CREDIT AND CASH FLOW PROBLEMS RESULT IN PALTRY PRE-SEASON ORDERS
Results of the 2009/10 Orders survey indicate significant declines in pre-season orders for snowboard and alpine ski equipment. Alpine ski equipment orders are down more than 20% and snowboard equipment orders declined more than 30% in dollars compared to last season’s orders. Retailers discounted prices and sold less last season resulting in thinner margins and less cash flow to pay for 2009/10 season’s orders. Additionally, retailers face a market in which credit is much more difficult to get and interest rates are poised to rise rapidly.
The credit issue was exacerbated last month when the near bankruptcy of CIT, a major creditor to small businesses (including the sports industry), rocked markets worldwide. According to CIT, more than 1,000,000 business customers “depend on CIT to provide the financing they need to run their businesses. And for more than 100 years, CIT has remained committed to the lending needs of the small and middle market – providing needed capital to markets that other larger and smaller financial institutions often don’t.” CIT’s near bankruptcy and the subsequent bailout by bondholders may result in exorbitantly high interest rates and difficulty getting terms other than “net 30” into the foreseeable future. With limited cash and credit, retailers are curtailing their orders for the 2009/10 season.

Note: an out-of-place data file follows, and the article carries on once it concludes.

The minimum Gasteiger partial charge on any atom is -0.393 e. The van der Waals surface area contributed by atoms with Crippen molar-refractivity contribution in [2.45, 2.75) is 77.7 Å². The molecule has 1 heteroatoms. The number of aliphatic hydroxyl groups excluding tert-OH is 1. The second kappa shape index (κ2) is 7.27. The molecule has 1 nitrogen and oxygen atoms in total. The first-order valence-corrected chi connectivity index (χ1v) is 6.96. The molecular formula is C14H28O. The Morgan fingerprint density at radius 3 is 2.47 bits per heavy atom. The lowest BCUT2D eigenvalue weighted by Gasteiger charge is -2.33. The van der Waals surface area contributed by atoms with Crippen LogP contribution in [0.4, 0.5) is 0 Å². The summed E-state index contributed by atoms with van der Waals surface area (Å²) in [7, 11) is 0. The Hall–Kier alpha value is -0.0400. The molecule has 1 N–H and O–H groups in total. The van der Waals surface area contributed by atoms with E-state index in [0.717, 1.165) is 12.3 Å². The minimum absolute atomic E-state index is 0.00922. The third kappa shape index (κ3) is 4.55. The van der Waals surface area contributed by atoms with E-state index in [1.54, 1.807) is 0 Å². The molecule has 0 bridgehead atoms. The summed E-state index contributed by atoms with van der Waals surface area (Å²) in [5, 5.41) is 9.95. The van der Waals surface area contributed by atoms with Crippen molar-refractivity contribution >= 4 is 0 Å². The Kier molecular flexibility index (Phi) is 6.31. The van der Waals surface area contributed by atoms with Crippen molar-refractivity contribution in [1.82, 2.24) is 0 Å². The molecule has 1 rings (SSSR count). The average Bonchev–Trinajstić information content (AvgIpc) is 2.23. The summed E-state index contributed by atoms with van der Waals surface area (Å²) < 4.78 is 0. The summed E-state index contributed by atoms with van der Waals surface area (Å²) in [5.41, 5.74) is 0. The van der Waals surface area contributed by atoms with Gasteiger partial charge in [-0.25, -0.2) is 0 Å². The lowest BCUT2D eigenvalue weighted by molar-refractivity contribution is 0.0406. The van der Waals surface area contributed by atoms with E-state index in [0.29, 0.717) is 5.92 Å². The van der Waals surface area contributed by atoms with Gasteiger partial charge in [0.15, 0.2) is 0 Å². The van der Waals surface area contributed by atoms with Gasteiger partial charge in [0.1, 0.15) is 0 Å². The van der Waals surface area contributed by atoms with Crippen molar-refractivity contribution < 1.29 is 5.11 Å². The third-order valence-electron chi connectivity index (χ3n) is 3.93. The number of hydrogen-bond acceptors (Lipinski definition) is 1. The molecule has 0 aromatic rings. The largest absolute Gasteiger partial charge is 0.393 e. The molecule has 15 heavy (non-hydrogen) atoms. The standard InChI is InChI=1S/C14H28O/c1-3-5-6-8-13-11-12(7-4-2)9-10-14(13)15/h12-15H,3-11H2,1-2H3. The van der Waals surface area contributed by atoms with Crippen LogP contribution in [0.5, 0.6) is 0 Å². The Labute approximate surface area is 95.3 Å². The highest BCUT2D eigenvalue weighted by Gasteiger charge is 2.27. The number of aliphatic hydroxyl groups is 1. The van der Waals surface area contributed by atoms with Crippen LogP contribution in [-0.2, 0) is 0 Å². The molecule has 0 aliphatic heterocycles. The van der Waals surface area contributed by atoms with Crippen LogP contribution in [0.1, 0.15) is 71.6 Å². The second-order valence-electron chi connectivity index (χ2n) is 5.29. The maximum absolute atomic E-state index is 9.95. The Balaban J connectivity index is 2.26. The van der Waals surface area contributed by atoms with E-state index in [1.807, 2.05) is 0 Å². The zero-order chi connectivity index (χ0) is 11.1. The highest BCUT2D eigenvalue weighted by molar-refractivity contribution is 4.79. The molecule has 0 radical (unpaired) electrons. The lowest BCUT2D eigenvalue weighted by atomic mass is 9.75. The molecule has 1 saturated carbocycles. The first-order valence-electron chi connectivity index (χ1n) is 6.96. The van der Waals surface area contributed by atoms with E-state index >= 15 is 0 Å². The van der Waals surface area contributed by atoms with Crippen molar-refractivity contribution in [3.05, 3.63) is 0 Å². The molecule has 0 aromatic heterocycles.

SIA conducted a short survey with members in July about the potential impacts of CIT’s funding crisis. Most respondents worried that a collapsing CIT would hurt retailers who are already struggling from poor cash flow due to last season’s anemic margins and a very tight credit market. The domino effect created by retailers unable to pay for orders is clearly evident in the Orders Survey results and losing the most prolific creditor to small business would only exacerbate the problem with ever tighter credit and increasing interest rates.
One member surveyed summarized the situation:
“The credit market is extremely tight right now and has been for nearly one year. Access to working capital is already constrained and the collapse of the largest factor/asset based lender would make the problem even worse and drive the cost of capital even higher than it’s been trending, as there would be too much demand for capital relative to the availability in the current market.”